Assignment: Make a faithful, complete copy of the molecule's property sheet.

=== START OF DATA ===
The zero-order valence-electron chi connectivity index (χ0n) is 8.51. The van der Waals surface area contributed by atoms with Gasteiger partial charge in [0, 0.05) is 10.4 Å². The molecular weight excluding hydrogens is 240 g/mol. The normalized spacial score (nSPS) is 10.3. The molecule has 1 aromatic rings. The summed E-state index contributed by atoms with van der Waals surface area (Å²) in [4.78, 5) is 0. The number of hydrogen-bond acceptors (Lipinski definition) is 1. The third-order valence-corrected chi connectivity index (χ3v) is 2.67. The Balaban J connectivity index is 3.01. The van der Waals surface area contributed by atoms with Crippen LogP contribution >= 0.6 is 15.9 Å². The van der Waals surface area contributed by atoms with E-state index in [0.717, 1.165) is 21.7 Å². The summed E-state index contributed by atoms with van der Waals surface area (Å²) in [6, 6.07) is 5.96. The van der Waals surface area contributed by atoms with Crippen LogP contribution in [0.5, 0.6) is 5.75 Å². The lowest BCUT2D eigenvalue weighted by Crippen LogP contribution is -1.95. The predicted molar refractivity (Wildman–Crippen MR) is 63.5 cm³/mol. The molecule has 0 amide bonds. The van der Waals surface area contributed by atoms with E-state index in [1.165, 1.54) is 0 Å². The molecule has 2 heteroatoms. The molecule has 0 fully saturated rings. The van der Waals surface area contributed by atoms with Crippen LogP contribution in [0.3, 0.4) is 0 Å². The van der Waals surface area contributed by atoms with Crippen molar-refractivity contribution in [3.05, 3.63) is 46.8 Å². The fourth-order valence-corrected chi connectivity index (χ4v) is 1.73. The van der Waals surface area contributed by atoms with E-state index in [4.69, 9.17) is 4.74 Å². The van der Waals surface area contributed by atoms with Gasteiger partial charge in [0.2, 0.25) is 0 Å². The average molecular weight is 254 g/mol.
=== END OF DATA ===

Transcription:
The zero-order valence-electron chi connectivity index (χ0n) is 8.51. The van der Waals surface area contributed by atoms with Gasteiger partial charge in [0, 0.05) is 10.4 Å². The molecular weight excluding hydrogens is 240 g/mol. The normalized spacial score (nSPS) is 10.3. The molecule has 1 aromatic rings. The summed E-state index contributed by atoms with van der Waals surface area (Å²) in [4.78, 5) is 0. The number of hydrogen-bond acceptors (Lipinski definition) is 1. The third-order valence-corrected chi connectivity index (χ3v) is 2.67. The Balaban J connectivity index is 3.01. The van der Waals surface area contributed by atoms with Crippen LogP contribution >= 0.6 is 15.9 Å². The van der Waals surface area contributed by atoms with E-state index in [0.717, 1.165) is 21.7 Å². The summed E-state index contributed by atoms with van der Waals surface area (Å²) in [6, 6.07) is 5.96. The van der Waals surface area contributed by atoms with Crippen LogP contribution in [0.5, 0.6) is 5.75 Å². The lowest BCUT2D eigenvalue weighted by Crippen LogP contribution is -1.95. The predicted molar refractivity (Wildman–Crippen MR) is 63.5 cm³/mol. The molecule has 0 amide bonds. The van der Waals surface area contributed by atoms with E-state index in [1.165, 1.54) is 0 Å². The molecule has 2 heteroatoms. The molecule has 0 fully saturated rings. The van der Waals surface area contributed by atoms with Crippen LogP contribution in [0.3, 0.4) is 0 Å². The van der Waals surface area contributed by atoms with Crippen molar-refractivity contribution in [3.05, 3.63) is 46.8 Å². The fourth-order valence-corrected chi connectivity index (χ4v) is 1.73. The van der Waals surface area contributed by atoms with E-state index in [4.69, 9.17) is 4.74 Å². The van der Waals surface area contributed by atoms with Gasteiger partial charge in [0.2, 0.25) is 0 Å². The average molecular weight is 254 g/mol.